This morning, I was meeting with a good friend from church and talking to him about some of his struggles in feeling adequate enough to give an answer to the intellectual crowd around him. I have no doubt this is true for many others as well, including myself. The world’s wisdom is built on understanding. If we can’t see it, taste it, touch it, prove it, it simply cannot exist. How is it logical that God is simultaneously three distinct beings and one complete being? Who could be silly enough to believe that the earth was actually created by the Voice of God in six 24 hour periods of time?
It is easy for me to feel inadequate when big questions stump me. I feel like I am doing the Gospel an injustice through my inability to provide an answer. Apologetics are important and we should know what the Bible says and teaches, but I think 1 Peter 3:14a-15 is often taken out of context to make the case for answers being of supreme importance. It says,
Have no fear of them, nor be troubled, but in your hearts honor Christ the Lord as holy, always being prepared to make a defense to anyone who asks you for a reason for the hope that is in you.
This is the warrior motto for the apologetic because we must know the answers (or reasons) in order to respond to the questions. The context of this verse addresses suffering for Christ though. It’s not talking about writing books or having debates. Peter is telling us that, in Christ, we are able to cling to hope in the midst of trial. When we do that, others will see our hope and ask us about it. The questions we need to answer don’t simply come from books and difficult passages in Scripture, they come from how others see us live our lives in light of the Gospel – Christ’s life, death, and resurrection (1 Cor. 15:1-5)
I was reminded of a quote from Russell Moore in his book, Tempted and Tried that is a great reminder of Gospel transformation.
The temptation toward self-protection moves with us as we move forward in the Christian life. In our dialogue with those outside the faith, we often fall for this temptation not only in tone (as we’ll see shortly) but also in content. We often want an incontrovertible, airtight argument for the truthfulness of the Christian gospel, something that can be tested and verified. We want to see Jesus – and thus ourselves – protected from any possible attack. Some do this by resting everything on intellectually rigorous arguments – historical evidence for the resurrection, say, or on the intricate structure of the human eye, or whatever. Others do this by looking for dramatic public evidences of God’s existence – in miracles or healings or revivals. This is an old and persistent strain in the Christian life. The apostle Paul wrote to the church at Corinth that the Greeks demanded signs of wisdom and the Jews demanded signs of power, but it was through the apostolic preaching that the aspirations of both were found in Christ, who is “the power and God and the wisdom of God” (1 Cor. 1:24). Humanly speaking, this was a paradoxically weak power and a paradoxically foolish wisdom. But Christ alone could illuminate and overcome the darkness out there and in here.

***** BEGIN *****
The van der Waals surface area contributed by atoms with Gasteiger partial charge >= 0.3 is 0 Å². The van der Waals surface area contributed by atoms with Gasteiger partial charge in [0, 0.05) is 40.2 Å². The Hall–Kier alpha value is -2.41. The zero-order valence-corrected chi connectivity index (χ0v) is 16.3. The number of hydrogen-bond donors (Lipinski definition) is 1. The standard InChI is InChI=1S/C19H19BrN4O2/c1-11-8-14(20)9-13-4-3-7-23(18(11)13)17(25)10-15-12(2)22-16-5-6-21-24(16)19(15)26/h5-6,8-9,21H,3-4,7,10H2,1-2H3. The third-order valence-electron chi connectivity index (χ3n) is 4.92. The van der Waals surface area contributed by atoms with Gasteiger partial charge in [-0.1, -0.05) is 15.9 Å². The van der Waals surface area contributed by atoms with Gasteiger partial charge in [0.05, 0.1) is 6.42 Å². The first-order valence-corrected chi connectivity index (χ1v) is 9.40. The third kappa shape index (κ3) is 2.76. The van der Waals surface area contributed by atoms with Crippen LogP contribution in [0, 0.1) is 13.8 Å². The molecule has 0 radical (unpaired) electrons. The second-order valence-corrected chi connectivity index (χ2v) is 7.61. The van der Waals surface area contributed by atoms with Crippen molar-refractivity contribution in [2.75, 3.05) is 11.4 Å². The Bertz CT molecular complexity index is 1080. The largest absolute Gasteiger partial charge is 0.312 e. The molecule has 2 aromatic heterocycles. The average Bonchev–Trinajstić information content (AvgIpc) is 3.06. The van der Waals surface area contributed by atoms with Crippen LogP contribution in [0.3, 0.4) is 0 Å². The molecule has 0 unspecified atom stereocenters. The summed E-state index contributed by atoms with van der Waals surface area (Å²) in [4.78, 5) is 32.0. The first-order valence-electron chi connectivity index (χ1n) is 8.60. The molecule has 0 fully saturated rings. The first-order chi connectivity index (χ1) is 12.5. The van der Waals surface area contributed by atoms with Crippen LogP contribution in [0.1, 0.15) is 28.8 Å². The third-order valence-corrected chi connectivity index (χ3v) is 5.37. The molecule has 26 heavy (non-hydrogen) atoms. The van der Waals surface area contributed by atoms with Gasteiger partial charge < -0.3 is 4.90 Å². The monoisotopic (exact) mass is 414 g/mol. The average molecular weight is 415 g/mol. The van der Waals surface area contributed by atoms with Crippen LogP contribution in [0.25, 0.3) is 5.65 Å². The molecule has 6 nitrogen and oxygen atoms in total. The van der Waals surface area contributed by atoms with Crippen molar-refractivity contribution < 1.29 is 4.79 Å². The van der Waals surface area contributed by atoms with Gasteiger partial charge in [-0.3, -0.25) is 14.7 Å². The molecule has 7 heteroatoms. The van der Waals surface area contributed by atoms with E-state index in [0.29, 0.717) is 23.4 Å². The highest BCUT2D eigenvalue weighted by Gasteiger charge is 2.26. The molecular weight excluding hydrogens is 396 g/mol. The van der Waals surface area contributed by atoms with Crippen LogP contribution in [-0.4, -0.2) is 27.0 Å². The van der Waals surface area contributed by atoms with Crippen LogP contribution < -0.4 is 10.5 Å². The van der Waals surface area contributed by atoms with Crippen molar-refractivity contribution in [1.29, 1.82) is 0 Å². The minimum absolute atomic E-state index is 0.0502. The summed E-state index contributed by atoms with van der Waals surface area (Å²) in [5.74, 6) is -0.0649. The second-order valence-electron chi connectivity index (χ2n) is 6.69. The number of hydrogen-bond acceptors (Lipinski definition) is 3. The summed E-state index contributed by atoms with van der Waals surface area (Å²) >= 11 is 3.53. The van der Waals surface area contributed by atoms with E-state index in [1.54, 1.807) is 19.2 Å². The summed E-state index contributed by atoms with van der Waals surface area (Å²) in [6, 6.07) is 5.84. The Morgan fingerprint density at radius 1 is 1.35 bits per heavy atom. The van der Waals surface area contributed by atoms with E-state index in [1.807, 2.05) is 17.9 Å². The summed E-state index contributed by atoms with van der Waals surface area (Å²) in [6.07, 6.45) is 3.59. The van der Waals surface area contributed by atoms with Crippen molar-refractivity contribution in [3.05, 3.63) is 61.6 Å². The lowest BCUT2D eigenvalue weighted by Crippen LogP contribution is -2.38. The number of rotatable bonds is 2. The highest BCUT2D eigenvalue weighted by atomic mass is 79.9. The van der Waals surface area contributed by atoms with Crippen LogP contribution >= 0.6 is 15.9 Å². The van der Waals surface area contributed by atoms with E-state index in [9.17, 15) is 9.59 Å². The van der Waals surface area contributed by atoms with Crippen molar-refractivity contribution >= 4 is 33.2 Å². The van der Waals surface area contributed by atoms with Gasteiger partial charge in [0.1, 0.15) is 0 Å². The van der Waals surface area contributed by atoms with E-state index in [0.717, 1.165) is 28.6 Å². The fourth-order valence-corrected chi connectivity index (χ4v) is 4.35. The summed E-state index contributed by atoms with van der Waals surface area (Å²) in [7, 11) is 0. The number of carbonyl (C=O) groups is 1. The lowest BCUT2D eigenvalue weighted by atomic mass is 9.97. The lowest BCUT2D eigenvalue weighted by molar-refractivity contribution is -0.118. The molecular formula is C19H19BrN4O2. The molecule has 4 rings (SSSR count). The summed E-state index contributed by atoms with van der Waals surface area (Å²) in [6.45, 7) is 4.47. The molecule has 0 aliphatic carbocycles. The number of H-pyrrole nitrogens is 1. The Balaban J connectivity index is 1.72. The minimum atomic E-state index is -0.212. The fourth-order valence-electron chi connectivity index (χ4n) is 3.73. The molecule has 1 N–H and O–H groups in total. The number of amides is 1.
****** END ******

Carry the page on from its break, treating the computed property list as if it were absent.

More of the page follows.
Sometimes believers will throw up their hands in frustration with non-Christian people they know. “I have said everything I know to say to her about the gospel,” one might say. “She already knows it all and still doesn’t believe.” Often what we seek is another argument, a hidden angle that our interlocutor hasn’t thought through before. But that’s rarely how the gospel is heard and received. Think about it in your own case. Did you believe the gospel the first time you ever heard it? Perhaps you did, but if so, you’re quite unusual. Most of us heard the gospel over and over and over again until one day it hit us in a very different way. And what was different about it? Was it a new argument? Did you say to yourself, “Wait, you mean there’s archaeological evidence proving the historical existence of the Hittites?” or “Hold on, there were five hundred witnesses to the resurrection? Well, what must I do to be saved?”
No, in most cases what we heard was the same old gospel – Christ crucified for us, buried, raised from the dead – and suddenly there was light (2 Cor. 4:6). Suddenly what had seemed boring or irrelevant to us now seemed quite personal. We heard a man’s voice in that gospel, and we wanted to follow that voice (John 10:3, 16). We saw a light of glory that overwhelmed us (2 Cor. 4:6). The same is true with the as-of-yet unbelieving world around us or the as-of-yet unbelieving relatives we have waiting for us at the Thanksgiving dinner table. You need not be intimidated by unbelievers, as though what you need is a more nuanced “worldview” to protect the kingdom of God from their threats. Yes, we engage in apologetic arguments, but those aren’t at the hub of our mission. By talking with unbelievers about arguments against the existence of God or scientific evidence for blind natural selection or whatever, all we’re doing is listening to the defense mechanisms of those who are, as we were, scared of the sound of God’s presence in the garden. We should talk about those things lovingly, but not so we can defend the faith. We engage others only so we can get to know the only announcement that assaults the blinding power of the god of this age (2 Cor. 4:4). The gospel is big enough to fight for itself.